Vancouver prosecutes owners of squalid Downtown Eastside hotels
Charges could translate to over a million in fines, but after years of neglect, tenant advocates are sceptical the buildings will improve.
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City of Vancouver staff say they have issued over 400 building deficiency orders against the owners of two of the city’s worst single-room occupancy hotels and have gone to court to try to recoup over a million dollars in fines.
“The conditions in the Regent (Hotel) are not acceptable for the people that are living there,” said Paul Mochrie, the deputy city manager.
“We hope the court agrees with us that that warrants some significant financial penalties.”
In June, the city ordered the nearly century-old Balmoral Hotel shut down over fears the building could collapse. The court prosecutions involve the Balmoral as well as the Regent Hotel, located on East Hastings in the heart of the Downtown Eastside. Both are owned by the Sahota family; the city has named them the “worst” SROs in Vancouver.
The city is prosecuting the Sahotas in court on 132 building and fire bylaw violations. Each violation carries a possible maximum fine of $10,000, meaning the Sahotas could have to pay $1.32 million in fines. Many of the violations have to do with fire safety.
Metro attempted to contact the Sahotas, but was unsuccessful.
But after decades of neglect, tenant advocates are sceptical the charges will result in meaningful change. People continue to live in the filth, violence and chaos, said Wendy Pedersen, a member of the SRO Collaborative.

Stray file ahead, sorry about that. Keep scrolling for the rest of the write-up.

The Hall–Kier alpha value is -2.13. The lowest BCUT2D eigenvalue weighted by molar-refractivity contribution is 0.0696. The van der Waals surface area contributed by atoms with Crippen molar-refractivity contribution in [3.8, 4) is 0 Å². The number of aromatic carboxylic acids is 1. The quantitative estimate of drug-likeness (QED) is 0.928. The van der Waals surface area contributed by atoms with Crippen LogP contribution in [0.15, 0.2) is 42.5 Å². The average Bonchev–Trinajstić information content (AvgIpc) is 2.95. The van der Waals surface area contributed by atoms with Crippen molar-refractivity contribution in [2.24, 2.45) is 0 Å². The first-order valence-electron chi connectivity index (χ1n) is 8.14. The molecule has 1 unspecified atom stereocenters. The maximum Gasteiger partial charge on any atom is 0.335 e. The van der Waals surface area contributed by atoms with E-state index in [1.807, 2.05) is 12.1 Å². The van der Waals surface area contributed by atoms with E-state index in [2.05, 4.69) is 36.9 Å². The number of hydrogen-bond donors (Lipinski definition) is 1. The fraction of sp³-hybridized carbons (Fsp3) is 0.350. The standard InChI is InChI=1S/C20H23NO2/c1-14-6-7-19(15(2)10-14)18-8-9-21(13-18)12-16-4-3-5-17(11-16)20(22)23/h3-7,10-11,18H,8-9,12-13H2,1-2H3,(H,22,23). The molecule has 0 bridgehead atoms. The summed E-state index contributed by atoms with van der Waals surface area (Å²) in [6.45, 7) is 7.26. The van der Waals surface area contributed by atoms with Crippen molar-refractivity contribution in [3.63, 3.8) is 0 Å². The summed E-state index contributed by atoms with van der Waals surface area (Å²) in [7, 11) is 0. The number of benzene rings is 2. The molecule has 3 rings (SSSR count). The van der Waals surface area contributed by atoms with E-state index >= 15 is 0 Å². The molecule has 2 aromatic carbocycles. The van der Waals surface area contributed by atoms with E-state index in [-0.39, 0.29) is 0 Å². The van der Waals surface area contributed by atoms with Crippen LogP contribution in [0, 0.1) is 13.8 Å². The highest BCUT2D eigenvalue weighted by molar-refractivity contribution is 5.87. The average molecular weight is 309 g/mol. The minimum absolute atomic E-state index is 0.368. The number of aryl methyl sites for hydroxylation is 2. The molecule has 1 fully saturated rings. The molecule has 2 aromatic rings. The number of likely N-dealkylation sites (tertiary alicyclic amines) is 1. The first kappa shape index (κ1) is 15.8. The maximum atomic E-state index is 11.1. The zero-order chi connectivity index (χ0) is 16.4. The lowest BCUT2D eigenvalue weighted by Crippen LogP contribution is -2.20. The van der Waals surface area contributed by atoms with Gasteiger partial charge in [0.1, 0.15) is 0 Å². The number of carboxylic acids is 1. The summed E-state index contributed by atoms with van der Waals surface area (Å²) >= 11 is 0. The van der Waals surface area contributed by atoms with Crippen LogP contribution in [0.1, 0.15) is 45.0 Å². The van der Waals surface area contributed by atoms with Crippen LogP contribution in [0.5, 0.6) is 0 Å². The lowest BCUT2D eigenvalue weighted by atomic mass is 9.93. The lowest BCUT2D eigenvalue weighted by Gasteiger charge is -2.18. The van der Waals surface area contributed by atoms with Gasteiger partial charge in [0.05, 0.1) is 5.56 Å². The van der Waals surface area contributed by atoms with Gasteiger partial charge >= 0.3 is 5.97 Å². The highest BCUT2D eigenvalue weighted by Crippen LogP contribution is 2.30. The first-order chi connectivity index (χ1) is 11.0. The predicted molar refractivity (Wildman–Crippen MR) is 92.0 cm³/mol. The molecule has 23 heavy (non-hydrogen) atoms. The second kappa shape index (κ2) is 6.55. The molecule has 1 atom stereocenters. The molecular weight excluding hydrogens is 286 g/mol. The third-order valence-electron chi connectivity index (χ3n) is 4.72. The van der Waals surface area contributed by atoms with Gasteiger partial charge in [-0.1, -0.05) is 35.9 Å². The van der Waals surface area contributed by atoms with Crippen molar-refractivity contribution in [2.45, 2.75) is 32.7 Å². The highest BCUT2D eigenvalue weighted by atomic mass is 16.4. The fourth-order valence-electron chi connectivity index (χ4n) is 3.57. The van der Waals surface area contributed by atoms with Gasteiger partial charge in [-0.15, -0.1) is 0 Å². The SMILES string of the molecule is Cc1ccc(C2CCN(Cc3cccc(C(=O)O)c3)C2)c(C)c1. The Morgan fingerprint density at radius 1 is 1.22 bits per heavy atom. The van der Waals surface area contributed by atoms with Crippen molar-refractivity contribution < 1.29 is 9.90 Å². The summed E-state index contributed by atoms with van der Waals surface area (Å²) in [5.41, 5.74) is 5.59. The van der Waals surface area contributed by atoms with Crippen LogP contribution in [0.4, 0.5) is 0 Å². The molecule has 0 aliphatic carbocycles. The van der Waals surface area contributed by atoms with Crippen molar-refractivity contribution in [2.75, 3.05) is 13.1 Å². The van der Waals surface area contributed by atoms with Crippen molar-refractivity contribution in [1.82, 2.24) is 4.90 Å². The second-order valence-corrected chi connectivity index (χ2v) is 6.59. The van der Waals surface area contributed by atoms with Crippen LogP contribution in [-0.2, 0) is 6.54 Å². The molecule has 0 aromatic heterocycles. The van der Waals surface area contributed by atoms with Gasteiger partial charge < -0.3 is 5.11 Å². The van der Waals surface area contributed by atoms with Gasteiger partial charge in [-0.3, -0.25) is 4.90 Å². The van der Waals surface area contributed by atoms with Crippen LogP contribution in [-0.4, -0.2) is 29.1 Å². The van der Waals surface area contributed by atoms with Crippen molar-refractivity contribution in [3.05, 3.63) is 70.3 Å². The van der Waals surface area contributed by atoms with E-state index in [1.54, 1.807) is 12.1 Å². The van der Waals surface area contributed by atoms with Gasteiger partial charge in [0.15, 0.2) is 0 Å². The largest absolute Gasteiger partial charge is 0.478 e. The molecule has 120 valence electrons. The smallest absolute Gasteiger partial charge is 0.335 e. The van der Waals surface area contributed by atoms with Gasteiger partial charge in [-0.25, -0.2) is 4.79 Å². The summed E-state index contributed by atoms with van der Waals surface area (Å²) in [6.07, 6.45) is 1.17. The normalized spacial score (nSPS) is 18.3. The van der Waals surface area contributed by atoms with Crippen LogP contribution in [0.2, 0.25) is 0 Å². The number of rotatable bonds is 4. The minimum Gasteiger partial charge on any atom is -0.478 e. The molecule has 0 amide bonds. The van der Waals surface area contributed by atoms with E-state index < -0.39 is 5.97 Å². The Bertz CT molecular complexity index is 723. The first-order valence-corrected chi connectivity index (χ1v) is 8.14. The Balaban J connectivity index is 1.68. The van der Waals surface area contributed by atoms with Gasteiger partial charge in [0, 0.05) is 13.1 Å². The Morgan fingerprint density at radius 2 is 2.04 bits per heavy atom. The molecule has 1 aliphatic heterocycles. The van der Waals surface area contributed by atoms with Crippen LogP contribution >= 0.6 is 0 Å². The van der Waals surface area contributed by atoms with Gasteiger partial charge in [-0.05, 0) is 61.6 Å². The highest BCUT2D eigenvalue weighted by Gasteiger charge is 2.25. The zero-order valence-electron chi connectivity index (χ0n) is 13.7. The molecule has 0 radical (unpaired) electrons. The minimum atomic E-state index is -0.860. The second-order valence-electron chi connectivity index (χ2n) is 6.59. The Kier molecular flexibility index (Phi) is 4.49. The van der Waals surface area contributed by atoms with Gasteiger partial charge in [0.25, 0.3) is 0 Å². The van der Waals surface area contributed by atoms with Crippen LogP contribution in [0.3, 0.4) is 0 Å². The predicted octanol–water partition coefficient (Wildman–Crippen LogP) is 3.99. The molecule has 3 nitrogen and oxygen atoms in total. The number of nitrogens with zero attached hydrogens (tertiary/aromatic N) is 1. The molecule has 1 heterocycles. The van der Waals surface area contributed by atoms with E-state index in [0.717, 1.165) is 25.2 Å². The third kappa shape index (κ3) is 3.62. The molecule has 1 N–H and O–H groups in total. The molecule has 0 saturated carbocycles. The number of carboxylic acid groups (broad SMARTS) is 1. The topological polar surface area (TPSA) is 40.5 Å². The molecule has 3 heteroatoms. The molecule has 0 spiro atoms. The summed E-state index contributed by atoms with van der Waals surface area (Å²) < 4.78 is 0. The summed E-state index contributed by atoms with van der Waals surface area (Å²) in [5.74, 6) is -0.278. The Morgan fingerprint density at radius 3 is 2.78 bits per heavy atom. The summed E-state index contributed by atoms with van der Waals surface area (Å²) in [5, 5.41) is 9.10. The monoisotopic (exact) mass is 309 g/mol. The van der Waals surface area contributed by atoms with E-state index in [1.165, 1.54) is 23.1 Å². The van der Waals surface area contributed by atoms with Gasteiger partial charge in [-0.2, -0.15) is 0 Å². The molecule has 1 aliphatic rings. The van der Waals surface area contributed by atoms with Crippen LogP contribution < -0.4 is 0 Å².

“I’m worried the city won’t be there to follow it through to the end and be aggressive and have enough resources because they’re not working with community organizers to get the evidence they need,” Pedersen said.
An engineering review ordered by the city after the Balmoral was ordered to close showed that the Regent had similar structural problems, Mochrie said. The city ordered the Regent to be shored up and it is now considered safe for residents to occupy. Because the Balmoral remains unoccupied, the city now has no legal power to compel the Sahotas to complete repairs.
While the Sahotas have recently hired professional contractors to do work ordered by the city, those repairs are proceeding much too slowly for the city’s liking, Mochrie said.
“I’m worried their penalties may not be as high as it would cost to do the repairs,” Pedersen said. “I’m wondering if it might be easier for the Sahotas to pay penalties than to do the full repairs that are needed.”